For Parker Evans, Beckett’s post-war work is less about Irish biopolitics and more attuned to life after Auschwitz. By embodying the problem of biopolitics in Molloy, Beckett offers “a historically situated attempt to grapple with how subjecthood and subjectivity have been themselves disrupted in the wake of the Second World War”. Evans argues that Molloy “both inhabits and complicates the subject of homo sacer”, producing an intersectional analysis of ideology and biopolitics. Yael Levin is also interested in historical constructions of subjectivity. For Levin, however, Beckett searches for ways out of the “normative script of biopolitics”. In a surveillance culture in which every aspect of existence is measured and quantified, the mere act of paying attention is already co-opted to biopower. Indeed, both attention and distraction “situate the subject”. Beckett’s stripping of cultural signifieds from their work seeks to strip the state of its power over the individual. In a carefully argued reading of Proust, Beckett’s satiric essay, “Le Concentrisme”, and Jean-Francois Lyotard’s Driftworks, Levin finds evidence of a poetics of negation in Beckett, one characterized by drift and stupor rather than “resistance” to biopower.

For Evans, as for Byron Heffer, Beckett’s anti-reproductive animus suffuses his portrayal of sex, but where Evans sees an ethical project at work, Heffer refuses any such logic. Masterfully explicating the trope of atavism in “Echos Bones”, Heffer queries “the emancipatory urge to recuperate” Beckett’s work as “ethical response to biopower”. Drawing on the anti-relationist strain in queer theory, as well as posthumanist work by Claire Colebrook, Heffer traces Beckett’s refusal of any positive valorization of life per se. Beckett’s interest in decadent literature is symptomatic of this refusal. For Nordau, the decadents were amongst the most despicable of the degenerates: “sniffing with swinish satisfaction into the most horrible filth” (309). This, for Beckett, was what ‘mattered’ about them, and “he repeatedly links archaic forms of life and nonlife with non-reproductive sex”. It is a stunning critique of the recuperative tendency in Beckett studies: what Beckett himself called the “redemptive perversion” of his work (Simpson). Too many scholars, myself included, have sought to redeem Beckett’s writings for a positive vision of the world, even as the vistas of the work itself grow bleaker. “I take no sides”, Beckett told Alan Schneider in 1958 (173). Heffer takes this seriously. “Fuck life”, indeed.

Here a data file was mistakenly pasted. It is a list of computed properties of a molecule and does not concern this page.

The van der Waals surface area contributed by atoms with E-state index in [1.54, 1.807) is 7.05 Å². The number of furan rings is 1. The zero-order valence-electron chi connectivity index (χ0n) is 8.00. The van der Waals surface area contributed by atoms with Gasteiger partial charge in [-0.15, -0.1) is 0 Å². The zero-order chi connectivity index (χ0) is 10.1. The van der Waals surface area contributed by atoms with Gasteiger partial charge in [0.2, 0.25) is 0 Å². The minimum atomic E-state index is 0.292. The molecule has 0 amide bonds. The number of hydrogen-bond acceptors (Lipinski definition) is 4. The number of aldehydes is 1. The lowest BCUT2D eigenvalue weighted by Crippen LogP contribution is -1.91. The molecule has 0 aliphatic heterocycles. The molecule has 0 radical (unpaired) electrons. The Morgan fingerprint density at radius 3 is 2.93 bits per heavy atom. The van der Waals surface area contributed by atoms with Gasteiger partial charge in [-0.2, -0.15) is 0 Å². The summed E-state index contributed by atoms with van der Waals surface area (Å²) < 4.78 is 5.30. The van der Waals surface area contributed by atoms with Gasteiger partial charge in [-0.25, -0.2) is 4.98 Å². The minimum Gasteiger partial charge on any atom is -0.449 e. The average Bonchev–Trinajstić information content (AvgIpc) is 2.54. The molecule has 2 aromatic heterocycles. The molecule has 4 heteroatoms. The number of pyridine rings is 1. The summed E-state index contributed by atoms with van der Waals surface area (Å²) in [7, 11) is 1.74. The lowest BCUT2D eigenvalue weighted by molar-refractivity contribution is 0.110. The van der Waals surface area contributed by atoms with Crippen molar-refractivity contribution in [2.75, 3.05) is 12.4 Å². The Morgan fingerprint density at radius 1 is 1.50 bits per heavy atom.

Finally, it is a rare feat when close reading, theoretical rigour, archival research and historical acuity combine in one place, yet all are evident in Dominic Walker’s essay on the biscuit scene in Murphy. Drawing on marginalist economics, biopolitics, the Murphy notebooks, and newspaper accounts of the vandalising of Jacob Epstein’s ‘Rima’ statue, Walker reads Beckett as a proleptic analyst of disciplinary power. He was alive to “power structures” and “formalized them aesthetically before Foucault had fully developed his disciplinary hypothesis”. And this prescience extended to biopower, by way of Beckett’s “intimation” of the links between “fascism and market rationality”. In a brilliant reading of Nelly and the ginger biscuit, Walker shows how biopolitics – as ongoing calculus of disposability – requires economic rationalism to function at all, a point the out-of-work Beckett was clearly thinking about as he wrote “Lightning Calculation”. For making this collection happen, I am grateful to all these contributors, their supporting crews, and the institutions that support them. Also to the peer-reviewers who did such amazing work. Without you, this wouldn’t exist. I thank José Francisco Fernández for inviting us into the pages of Estudios Irlandeses. And all of you who join us here.

Note

The editors would like to acknowledge the Spanish Ministry of Science, Innovation and Universities and AEI/FEDER for their support (research project FFI2016-76477-P).